if (sec < 385) {
        return 245 - 4 * (sec - 335); // drop 4C / s to 45C
      }
      return 0; // off
    }
    
    void loop() {
      float temp = analogRead(A0) * TEMPERATURE_SCALE + TEMPERATURE_OFFSET; // you calibrate these values
      float desiredTemp = desired_temperature(millis()); // some curve over time
      if (temp < desiredTemp - 0.2f) {
        digitalWrite(1, HIGH);
      } else if (temp > desiredTemp + 0.2f) {
        digitalWrite(1, LOW);
      }
      delay(100);
    }
    Last edited by jwatte; 08-09-2017 at 09:51 PM.

  12. #37
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    Ok, so desired_temperature(millis) would be a function that does a lookup in a table for a predefined temperature for the corresponding millisecond.

    Wouldn't this run as fast as the loop will go, which would be faster than 100msec? Should I put in a delay of 100msec at the end of the loop?


    nvm, it looks like you edited the post and answered my question before I actually asked it.

    Thanks!

  13. #38
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    I edited the code to provide a sample temperature ramp, and add the delay(100) I accidentally deleted while typing. Good catch :-)

  14. #39
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    I started ordering the SSR, but then I remembered that I need some kind of temperature sensor. Recommendation for a temperature sensor? If the sensor has to be calibrated how do people create known values at the extremes? ice, boiling water? If I need to get a fancy infrared thermometer I guess I might as well purchase something that has known outputs. I also understand the k-type thermocouples typically need amplification.

    Do I need these?:
    https://www.sparkfun.com/products/13266
    https://www.sparkfun.com/products/13612

    https://www.sparkfun.com/products/13715
    or
    https://www.sparkfun.com/products/251

  15. #40
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    This seems like an affordable part:
    https://www.digikey.com/product-deta...029-ND/1014557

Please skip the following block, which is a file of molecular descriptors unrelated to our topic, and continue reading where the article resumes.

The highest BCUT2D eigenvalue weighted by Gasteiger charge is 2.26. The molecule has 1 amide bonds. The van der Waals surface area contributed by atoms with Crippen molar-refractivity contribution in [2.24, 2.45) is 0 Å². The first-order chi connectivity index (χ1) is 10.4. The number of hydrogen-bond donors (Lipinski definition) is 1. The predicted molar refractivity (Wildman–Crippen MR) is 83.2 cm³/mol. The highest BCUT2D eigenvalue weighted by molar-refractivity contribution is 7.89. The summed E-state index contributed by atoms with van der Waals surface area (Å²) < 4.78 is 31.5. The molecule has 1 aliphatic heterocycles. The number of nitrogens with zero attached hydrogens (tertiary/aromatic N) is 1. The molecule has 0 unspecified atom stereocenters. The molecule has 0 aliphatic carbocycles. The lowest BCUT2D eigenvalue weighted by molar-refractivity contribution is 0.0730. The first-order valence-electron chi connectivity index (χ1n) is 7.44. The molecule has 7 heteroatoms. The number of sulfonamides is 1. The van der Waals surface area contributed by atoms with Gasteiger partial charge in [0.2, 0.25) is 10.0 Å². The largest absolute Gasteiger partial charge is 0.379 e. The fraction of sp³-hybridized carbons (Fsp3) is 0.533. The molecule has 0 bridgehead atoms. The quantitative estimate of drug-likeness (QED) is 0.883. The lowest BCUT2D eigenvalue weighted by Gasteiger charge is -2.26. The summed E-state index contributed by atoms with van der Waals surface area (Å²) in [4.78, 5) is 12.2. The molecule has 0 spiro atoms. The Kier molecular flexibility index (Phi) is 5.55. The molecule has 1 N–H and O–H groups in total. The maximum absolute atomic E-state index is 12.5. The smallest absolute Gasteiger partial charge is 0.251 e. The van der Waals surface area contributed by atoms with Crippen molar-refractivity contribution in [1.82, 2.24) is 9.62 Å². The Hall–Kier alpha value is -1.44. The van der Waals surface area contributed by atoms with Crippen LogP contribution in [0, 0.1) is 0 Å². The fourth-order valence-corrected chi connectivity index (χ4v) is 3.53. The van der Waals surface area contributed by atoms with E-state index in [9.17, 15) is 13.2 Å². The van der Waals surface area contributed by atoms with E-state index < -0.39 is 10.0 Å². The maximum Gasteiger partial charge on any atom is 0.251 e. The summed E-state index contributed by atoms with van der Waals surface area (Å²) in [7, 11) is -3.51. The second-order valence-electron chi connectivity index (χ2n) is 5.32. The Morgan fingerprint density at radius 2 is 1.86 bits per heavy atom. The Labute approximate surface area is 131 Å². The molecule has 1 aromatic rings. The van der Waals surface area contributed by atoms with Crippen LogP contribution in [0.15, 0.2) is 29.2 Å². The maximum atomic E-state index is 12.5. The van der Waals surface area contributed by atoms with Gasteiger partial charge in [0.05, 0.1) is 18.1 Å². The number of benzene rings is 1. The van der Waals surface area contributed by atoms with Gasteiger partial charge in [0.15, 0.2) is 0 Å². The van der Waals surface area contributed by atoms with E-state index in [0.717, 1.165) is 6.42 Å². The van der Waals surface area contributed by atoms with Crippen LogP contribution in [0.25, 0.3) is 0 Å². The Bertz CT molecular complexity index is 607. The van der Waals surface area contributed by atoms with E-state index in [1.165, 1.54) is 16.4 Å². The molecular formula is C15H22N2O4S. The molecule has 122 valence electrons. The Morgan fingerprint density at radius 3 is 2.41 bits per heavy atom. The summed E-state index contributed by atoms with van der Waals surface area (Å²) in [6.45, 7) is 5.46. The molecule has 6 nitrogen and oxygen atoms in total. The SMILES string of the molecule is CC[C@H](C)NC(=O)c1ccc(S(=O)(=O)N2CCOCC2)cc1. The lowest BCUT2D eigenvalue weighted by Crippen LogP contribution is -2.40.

They have a downloadable Excel sheet of resistance-vs-temperature, and it's rated at +/-0.5C, so I imagine with a precision resistor divider you'd get quite close.

    Some temperature/resistance data points:
    150C 186.10 Ohm
    200C 65.66 Ohm
    245C 30.36 Ohm

    With a 220 Ohm pull-up to 3.3V, you'd get 1.512V, 0.759V, and 0.400V out, which should be reasonably easy to measure using the Teensy 12-bit ADC input. You'll notice a power consumption up to 13 milliamps through this divider, but that's probably not a problem for this application.

    Note that you can't solder terminating wiring to the thermistor, because the solder will melt while re-flowing! You'll have to crimp, or use another mechanical force attachment (screws, for example.)
    Also, use wires with high-temperature ratings. You could go all out and get fiberglass braid :-) http://www.awcwire.com/productspec.aspx?id=mgt-1000

    Write up a blog post when you're done, and post it on the PJRC forum user projects, for everlasting glory :-)

  16. #41
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    Your last link (product 251) is the one I used (along with the amplifier # 13266). I touch the thermocouple tip to the surface of a board when I run a reflow.

    As for calibration, I have an infrared thermometer but it doesn't give very accurate measurements through the oven glass. I ended up using shavings from a temperature indicating crayon, https://www.amazon.com/Markal-Thermo...004N63EIC?th=1.

  17. #42
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    Thanks, that's really useful.

    What about just an oven thermometer for double-checking:
    https://www.amazon.com/CDN-POT750X-H.../dp/B0021AEAIK

    For the cooling part, I'm thinking of an indicator (LED or audio) to represent the deviation from the reflow curve.
    It might help in manual cooling (opening door).

    If I get it working, I'll try and write it up.

  18. #43
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    Started a new thread on the toaster oven conversion here:
    Reflow Toaster Oven thread